a “Readymade” gallery where Duchamp can put everything he ever made. We can pile the room full of bike wheels, stools, maybe urinals. How about glueing my stapler to a TV? If I glue a sock to a snow shovel, or nail a baseball bat to a picnic table is this now art because it opens a conversation? And I understand Duchamp’s want to push boundaries, to get attention, to ask questions. But I beg someone to think of just one direct question that this can ask someone, and I mean beside: what the hell? And what is art? Don’t even ask that. It goes around in circles. That will never be answered, and even looking at paintings that the master's put their blood, sweat, and tears into can’t answer that for you. Studying



Fountain by Marcel Duchamp, 1917

the Sistine ceiling will not provide you any consolation. But at least it took more than five minutes of planning and executing. A porcelain pisspot turned upside down does nothing to provoke my thoughts beside making me think I have to stop and pee. If I wrote on my toilet it would still be made by the company that cast the molds and poured in the molten material. Using a Sharpie to write one or two words is nothing more than [sloppy] writing on a toilet. Something that is considered art should look to any viewer that no matter what, some level of skill should have been involved, and some amount of time should have been used. By amount, I mean more than 5 minutes. And by skill, I mean more ability than proving you know how to use a screwdriver or wrench. If that is all you would like to prove, I know this plumber down the block... My problem lies in the way I have had to defend my choice of career to people in my past. Especially during times I thought I would like to become a fine artist, and live off my work. Before I

came to my senses, I would get the “what will you do with that”, and “what can you do that's different from what's out there?”, and “how do you even know what art is?”, and “my 6 year old can do everything out there.” It may seem to create conversations, but please don’t be misled – those are not conversations, they are debates and arguments. I would feel as if I am flushing everything I have learned along with my own professionalism, down the toilet if I were to start making art for shock value just to start a dialoug. Of course, with graphic design at least you have a goal – an end or desired result you are working toward. In advertising, you try to motivate people to do something like make a purchase, or use a service.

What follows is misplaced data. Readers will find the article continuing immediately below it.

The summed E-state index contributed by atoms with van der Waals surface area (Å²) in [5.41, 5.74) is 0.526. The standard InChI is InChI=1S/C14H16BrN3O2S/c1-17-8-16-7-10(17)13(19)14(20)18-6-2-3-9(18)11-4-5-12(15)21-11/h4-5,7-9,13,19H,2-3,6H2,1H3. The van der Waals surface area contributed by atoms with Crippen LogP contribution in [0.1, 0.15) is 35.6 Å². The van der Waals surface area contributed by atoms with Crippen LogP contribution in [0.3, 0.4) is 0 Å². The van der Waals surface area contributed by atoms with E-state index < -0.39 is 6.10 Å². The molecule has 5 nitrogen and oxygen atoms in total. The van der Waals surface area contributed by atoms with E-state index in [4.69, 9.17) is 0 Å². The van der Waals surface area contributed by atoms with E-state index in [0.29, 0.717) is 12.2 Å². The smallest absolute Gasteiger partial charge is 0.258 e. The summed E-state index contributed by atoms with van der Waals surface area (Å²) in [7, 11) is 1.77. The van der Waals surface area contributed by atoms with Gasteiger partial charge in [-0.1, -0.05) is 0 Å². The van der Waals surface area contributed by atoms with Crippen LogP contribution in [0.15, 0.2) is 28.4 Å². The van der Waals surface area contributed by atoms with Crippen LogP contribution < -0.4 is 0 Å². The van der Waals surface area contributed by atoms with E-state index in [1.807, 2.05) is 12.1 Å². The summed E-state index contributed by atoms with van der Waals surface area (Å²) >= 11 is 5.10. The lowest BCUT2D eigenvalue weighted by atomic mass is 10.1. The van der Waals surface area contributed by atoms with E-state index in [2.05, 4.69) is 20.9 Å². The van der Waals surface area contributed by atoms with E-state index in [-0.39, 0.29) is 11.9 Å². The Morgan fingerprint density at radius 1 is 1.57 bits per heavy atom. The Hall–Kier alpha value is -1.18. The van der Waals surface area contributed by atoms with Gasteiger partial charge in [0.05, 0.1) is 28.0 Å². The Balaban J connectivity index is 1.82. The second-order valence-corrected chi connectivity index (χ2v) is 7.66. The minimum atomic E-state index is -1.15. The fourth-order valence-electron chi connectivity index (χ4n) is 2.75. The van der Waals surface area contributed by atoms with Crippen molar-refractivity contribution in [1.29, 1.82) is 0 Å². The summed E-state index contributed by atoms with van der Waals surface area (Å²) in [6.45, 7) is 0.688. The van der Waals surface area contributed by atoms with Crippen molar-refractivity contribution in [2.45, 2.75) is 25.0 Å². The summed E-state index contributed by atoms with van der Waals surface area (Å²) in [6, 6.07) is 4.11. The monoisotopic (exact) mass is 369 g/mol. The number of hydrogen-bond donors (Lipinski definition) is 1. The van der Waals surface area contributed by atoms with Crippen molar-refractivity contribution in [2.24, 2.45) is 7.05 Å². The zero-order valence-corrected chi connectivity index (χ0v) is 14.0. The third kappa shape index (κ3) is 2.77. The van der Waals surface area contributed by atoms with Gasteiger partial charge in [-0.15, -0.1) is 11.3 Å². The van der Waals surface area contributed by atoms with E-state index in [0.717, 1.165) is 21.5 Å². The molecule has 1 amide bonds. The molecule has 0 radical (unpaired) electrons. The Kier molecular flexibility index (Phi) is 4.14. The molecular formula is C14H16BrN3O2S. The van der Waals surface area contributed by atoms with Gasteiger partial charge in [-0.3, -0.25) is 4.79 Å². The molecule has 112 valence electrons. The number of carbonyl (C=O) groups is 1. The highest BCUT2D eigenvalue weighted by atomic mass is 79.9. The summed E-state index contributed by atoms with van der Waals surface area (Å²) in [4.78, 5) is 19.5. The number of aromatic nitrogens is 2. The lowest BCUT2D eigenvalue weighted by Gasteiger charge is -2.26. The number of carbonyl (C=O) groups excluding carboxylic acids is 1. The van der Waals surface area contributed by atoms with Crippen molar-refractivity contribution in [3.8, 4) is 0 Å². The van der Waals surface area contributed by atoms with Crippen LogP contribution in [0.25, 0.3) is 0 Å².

confidence in your abilities, mastery of either a tool, a brush, or a computer mouse. The medium, and the time you spend with it is what gives you knowledge, tells a story, and teaches you. What can we learn from a bolt being tightened between a wheel and a stool? Friction exists? How much could he have learned while tightening that wheel on there? My point is that it is art itself that causes the people that are disconnected from the art world to decide art is too hard to appreciate because it is too hard to understand, much less translate. Intimidating people is not a good way to aquire art patrons. It is as pointless as Duchamps 1942 Mile of String installation in New York below. Thank you for keeping people away from art again, Duchamp.

Was Duchamp actually selling toilets? Bicycles or maybe stools? Perhaps this is selfish, but I feel as an artist that a certain pride comes along with having a craft. A certain



MUCHA The Father of Art Nouveau by Jen Heinser


lphonse Mucha was born on July 24th, 1860 in Ivančice, Moravia, now known as the Czech Republic. Although Moravian by birth, he found his fame in Paris. Art Nouveau would soon be no different from "style Mucha" and would deeply affect sculpture, jewelry, and interior design.


work have explained his place in history as "fin-de-siècle" meaning that he neatly overlapped the end of one century with the new. He was influenced by his friend Paul Gauguin, and Japanese prints, especially screens and wall decorations which inspired panel works of his such as Seasons.


is first job was as a clerk in the Imperial and District Court in Moravia, thanks to his his court usher father. But at nineteen he knew this was not what he wanted to do, and he left for theatrical scene painting. This was his first artistic job. From 1879-1881 Mucha worked in a Viennese studio building stage sets. And growing up in a Roman Catholic home explains the baroque and neo-Gothic ornamental details in his work such as halo shapes behind head, and the mosiac patterns and textures.

or the rest of the 1890's he made a living as an illustrator for magazines and fashion journals. He had many commissions, designing theatre and exhibition posters, and ads for champagne, soap, confectioners, and even cigarettes. His sketchbooks are filled with botanical garden studies, sketches of markets, and rail stations. He captured perspective, gestures, and movements. In Paris he came into contact with symbolists and free masons, and hints of these worlds are evident in his work as well.